Extensions to the International Phonetic Alphabet

Disordered speech additions to the phonetic alphabet / From Wikipedia, the free encyclopedia

Dear Wikiwand AI, let's keep it short by simply answering these key questions:

Can you list the top facts and stats about ExtIPA?

Summarize this article for a 10 years old


The Extensions to the International Phonetic Alphabet for Disordered Speech, commonly abbreviated extIPA /ɛkˈstpə/,[1] are a set of letters and diacritics devised by the International Clinical Phonetics and Linguistics Association to augment the International Phonetic Alphabet for the phonetic transcription of disordered speech. Some of the symbols are used for transcribing features of normal speech in IPA transcription, and are accepted as such by the International Phonetic Association.[lower-alpha 1]

Extended IPA Chart for Disordered Speech, as of 2015

Many sounds found only in disordered speech are indicated with diacritics, though an increasing number of dedicated letters are used as well. Special letters are included to transcribe the speech of people with lisps and cleft palates. The extIPA repeats several standard-IPA diacritics that are unfamiliar to most people but transcribe features that are common in disordered speech. These include preaspiration ʰ◌, linguolabial ◌̼, laminal fricatives [s̻, z̻], and * for a sound (segment or feature) with no available symbol (letter or diacritic). The novel transcription ɹ̈ is used for an English molar-r, as opposed to ɹ̺ for an apical r; these articulations are indistinguishable in sound and so are rarely identified in non-disordered speech.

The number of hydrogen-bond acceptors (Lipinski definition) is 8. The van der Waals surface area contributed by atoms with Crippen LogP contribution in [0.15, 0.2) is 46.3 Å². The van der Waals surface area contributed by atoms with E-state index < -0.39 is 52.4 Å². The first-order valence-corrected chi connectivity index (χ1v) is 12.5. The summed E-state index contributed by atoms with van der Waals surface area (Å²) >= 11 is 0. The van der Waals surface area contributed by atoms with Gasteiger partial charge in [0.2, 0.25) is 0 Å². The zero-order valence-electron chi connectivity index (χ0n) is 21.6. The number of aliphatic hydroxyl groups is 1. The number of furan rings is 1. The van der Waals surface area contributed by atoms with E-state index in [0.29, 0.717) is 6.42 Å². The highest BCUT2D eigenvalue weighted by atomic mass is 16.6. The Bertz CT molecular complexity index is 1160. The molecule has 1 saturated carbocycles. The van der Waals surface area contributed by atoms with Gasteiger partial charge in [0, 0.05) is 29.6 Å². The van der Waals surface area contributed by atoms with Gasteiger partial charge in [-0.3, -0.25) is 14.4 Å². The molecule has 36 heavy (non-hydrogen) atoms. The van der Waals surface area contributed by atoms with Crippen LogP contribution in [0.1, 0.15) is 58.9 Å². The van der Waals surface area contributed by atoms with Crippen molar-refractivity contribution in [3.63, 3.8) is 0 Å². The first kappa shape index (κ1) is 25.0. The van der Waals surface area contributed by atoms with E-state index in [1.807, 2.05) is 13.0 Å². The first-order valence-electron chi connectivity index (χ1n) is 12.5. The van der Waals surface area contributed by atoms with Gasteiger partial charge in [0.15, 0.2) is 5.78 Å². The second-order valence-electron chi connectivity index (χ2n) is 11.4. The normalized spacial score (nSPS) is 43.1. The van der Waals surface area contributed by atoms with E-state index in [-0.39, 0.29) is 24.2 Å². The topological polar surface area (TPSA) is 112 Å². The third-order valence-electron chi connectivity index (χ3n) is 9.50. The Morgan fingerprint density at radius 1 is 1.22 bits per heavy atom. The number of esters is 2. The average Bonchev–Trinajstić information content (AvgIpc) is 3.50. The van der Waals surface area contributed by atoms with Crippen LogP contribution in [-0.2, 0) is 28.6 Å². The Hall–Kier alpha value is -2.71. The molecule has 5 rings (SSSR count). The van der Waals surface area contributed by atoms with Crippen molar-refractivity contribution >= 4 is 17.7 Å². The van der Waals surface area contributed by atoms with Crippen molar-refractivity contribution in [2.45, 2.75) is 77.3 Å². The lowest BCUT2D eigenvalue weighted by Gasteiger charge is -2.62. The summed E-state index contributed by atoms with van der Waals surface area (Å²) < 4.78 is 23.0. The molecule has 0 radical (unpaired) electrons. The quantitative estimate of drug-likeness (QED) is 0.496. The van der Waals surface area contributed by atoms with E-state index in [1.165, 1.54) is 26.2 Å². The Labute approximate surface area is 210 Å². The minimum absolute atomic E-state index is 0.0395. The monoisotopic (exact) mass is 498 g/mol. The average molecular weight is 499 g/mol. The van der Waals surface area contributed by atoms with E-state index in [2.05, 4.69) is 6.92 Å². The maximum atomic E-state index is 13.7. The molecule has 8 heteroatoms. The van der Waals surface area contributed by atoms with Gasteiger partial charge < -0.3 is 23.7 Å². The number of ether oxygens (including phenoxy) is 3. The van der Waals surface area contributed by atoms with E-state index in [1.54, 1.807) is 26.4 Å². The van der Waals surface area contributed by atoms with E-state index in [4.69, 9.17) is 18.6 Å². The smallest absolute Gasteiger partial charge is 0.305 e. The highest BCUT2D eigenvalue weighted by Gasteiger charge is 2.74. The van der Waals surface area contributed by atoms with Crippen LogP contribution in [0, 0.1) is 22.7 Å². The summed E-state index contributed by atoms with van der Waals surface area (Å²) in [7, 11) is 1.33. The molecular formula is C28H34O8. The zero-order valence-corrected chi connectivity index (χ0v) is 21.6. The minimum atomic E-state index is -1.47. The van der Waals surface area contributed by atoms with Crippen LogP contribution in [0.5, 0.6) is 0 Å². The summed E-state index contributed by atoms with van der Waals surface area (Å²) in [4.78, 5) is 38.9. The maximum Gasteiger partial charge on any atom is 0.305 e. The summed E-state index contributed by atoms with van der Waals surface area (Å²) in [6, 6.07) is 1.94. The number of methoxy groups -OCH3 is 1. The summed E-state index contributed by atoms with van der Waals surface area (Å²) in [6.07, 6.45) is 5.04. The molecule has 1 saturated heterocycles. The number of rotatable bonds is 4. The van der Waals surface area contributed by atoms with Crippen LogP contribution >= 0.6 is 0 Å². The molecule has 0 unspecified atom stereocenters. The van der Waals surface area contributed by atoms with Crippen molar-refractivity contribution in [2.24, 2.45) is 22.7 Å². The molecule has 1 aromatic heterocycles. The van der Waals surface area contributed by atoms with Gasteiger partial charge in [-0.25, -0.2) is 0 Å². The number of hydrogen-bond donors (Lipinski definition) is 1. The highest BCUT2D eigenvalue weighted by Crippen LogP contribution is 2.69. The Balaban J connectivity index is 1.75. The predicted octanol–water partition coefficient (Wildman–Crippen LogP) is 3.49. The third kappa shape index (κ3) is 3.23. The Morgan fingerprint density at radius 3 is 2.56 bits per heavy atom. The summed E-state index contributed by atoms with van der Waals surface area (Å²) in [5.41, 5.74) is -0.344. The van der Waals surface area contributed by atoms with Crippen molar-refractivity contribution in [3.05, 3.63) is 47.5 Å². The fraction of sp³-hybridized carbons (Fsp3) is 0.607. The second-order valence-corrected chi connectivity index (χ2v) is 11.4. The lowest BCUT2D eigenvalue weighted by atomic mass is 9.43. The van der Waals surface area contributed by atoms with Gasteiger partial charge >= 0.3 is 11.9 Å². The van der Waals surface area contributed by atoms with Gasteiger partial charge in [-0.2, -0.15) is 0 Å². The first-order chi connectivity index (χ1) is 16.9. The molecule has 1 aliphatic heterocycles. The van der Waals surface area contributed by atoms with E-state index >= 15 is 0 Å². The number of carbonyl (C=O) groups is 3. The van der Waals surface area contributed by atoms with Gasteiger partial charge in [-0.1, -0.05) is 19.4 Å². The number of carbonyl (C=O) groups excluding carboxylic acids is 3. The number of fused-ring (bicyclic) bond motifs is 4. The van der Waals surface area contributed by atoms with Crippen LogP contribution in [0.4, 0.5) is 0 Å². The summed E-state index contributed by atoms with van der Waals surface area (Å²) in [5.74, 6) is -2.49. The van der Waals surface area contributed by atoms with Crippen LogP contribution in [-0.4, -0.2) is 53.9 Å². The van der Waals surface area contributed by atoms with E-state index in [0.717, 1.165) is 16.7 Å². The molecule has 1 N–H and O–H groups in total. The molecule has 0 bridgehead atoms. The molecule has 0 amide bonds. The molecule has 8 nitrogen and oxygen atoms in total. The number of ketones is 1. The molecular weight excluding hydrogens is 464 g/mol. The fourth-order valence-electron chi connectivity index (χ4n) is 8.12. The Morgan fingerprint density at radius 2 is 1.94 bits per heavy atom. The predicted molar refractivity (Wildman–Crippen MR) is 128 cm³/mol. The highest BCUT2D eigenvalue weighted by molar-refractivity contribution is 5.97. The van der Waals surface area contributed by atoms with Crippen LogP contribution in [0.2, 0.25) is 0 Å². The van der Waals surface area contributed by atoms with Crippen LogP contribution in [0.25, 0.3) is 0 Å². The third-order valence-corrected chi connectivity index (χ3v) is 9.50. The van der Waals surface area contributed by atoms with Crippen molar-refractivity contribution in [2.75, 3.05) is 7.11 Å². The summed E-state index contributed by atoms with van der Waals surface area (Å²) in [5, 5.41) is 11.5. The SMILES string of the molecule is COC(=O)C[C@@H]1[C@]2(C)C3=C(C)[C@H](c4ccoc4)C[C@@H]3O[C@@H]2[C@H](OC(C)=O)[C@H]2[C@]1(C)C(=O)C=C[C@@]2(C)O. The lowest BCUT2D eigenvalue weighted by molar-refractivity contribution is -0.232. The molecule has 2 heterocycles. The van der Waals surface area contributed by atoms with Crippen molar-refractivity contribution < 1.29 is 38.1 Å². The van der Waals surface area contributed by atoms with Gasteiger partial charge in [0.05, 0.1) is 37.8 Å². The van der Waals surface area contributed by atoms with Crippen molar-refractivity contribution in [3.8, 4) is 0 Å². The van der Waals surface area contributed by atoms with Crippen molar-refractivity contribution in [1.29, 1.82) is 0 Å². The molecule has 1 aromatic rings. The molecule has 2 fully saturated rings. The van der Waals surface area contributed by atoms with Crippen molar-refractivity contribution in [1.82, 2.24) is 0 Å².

Sounds restricted to disordered speech include velopharyngeals, nasal fricatives (a.k.a. nareal fricatives) and some of the percussive consonants. Sounds sometimes found in the world's languages that do not have symbols in the basic IPA include denasals, the sublaminal percussive, post-alveolar lateral fricatives, and fricatives that are simultaneously lateral and sibilant.

ExtIPA was revised and expanded in 2015; the new symbols were added to Unicode in 2021.[2]